research // teaching // resources // about // contact

My research areas include Native American and Indigenous religions and American religious history. I am interested in discussions about method and theory in the study of religion, religious materiality, and the role of religion in colonial governance. Themes that arise in my work include religion and race, culture, science, politics, and popular culture.


I am currently at work on a book manuscript entitled The Materialization of Native American Religions: Cultural Science in an Era of Assimilation. Based on my 2015 dissertation, “The Scientific Study of Native American Religions, 1879-1903,” this book examines the legacy of government-funded research on Native American religions conducted by the Bureau of American Ethnology, a Smithsonian agency. I focus on the Bureau’s reports of Zuni landscape, Cherokee language, and Sioux ceremonial practices in order to better understand early American anthropological renderings of Native American materiality. The research on Native American religious beliefs and practices was conducted during the “assimilation era” of U.S. Indian policy, a devastating period in which many Native traditions were targeted by the federal government. Bureau contributions increased knowledge of Native American traditions among policymakers, scholars, and the general public–but often at a great cost to the Indigenous communities they studied.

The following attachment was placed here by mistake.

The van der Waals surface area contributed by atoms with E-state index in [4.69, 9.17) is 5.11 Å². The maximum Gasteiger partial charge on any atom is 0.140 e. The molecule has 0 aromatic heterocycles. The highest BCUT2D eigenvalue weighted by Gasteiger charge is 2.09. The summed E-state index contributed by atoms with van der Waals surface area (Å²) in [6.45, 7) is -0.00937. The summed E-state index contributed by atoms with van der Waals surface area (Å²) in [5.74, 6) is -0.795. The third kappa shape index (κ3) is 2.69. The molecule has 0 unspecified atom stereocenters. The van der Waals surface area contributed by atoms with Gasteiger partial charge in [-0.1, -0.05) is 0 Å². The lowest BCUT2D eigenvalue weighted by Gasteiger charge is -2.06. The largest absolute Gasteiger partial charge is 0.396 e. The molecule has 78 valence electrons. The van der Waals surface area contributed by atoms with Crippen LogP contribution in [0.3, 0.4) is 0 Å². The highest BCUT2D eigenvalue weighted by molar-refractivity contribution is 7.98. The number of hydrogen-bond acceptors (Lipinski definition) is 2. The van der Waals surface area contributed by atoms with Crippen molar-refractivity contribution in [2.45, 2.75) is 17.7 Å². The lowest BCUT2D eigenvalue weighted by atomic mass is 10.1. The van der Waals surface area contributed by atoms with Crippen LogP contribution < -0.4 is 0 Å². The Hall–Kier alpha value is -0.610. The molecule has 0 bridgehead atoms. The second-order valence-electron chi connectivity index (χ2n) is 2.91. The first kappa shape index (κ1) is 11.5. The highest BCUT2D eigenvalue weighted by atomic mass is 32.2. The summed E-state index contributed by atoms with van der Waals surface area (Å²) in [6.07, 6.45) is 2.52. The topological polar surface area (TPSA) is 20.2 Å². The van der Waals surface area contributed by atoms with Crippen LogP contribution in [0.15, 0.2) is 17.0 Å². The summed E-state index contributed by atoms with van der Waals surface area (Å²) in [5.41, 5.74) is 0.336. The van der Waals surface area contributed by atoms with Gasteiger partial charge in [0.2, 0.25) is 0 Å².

essays + articles

“An Equation of Language and Spirit: Comparative Philology and the Early Study of American Indian Religions,” Method & Theory in the Study of Religion 27.3 (2015), 195-219

“Whiteness” (3000 words), Dictionary of American History, Supplement: America in the World, 1776 to the Present, ed. Edward Blum, Cara L. Burnidge, Emily Conroy-Krutz, and David Kinkela (New York: Charles Scribner’s Sons, 2016)

For Religion in American History :

book reviews

Review of Joseph Calabrese, A Different Medicine: Postcolonial Healing in the Native American Church, for Nova Religio: The Journal of Alternative and Emergent Religions 19.1 (2015), 114-16

Review of R. Andrew Chesnut, Devoted to Death: Santa Muerte, the Skeleton Saint, in Journal of Religion and Popular Culture 26.2 (2014), 261-2

Review of Meta G. Carstarphen and John P. Sanchez, eds., American Indians and the Mass Media, in Journal of Popular Culture 46.2 (2013), 453-5

Review of Kelly J. Baker, Gospel According to the Klan: The KKK’s Appeal to Protestant America, 1915-1930, in Journal of American Culture 36.1 (2013), 58-9

collaborative projects, past & present

John Wesley Powell’s map of American Indian languages, 1890. Powell was the director of the Smithsonian Institution’s Bureau of American Ethnology from 1879 until hist death in 1902.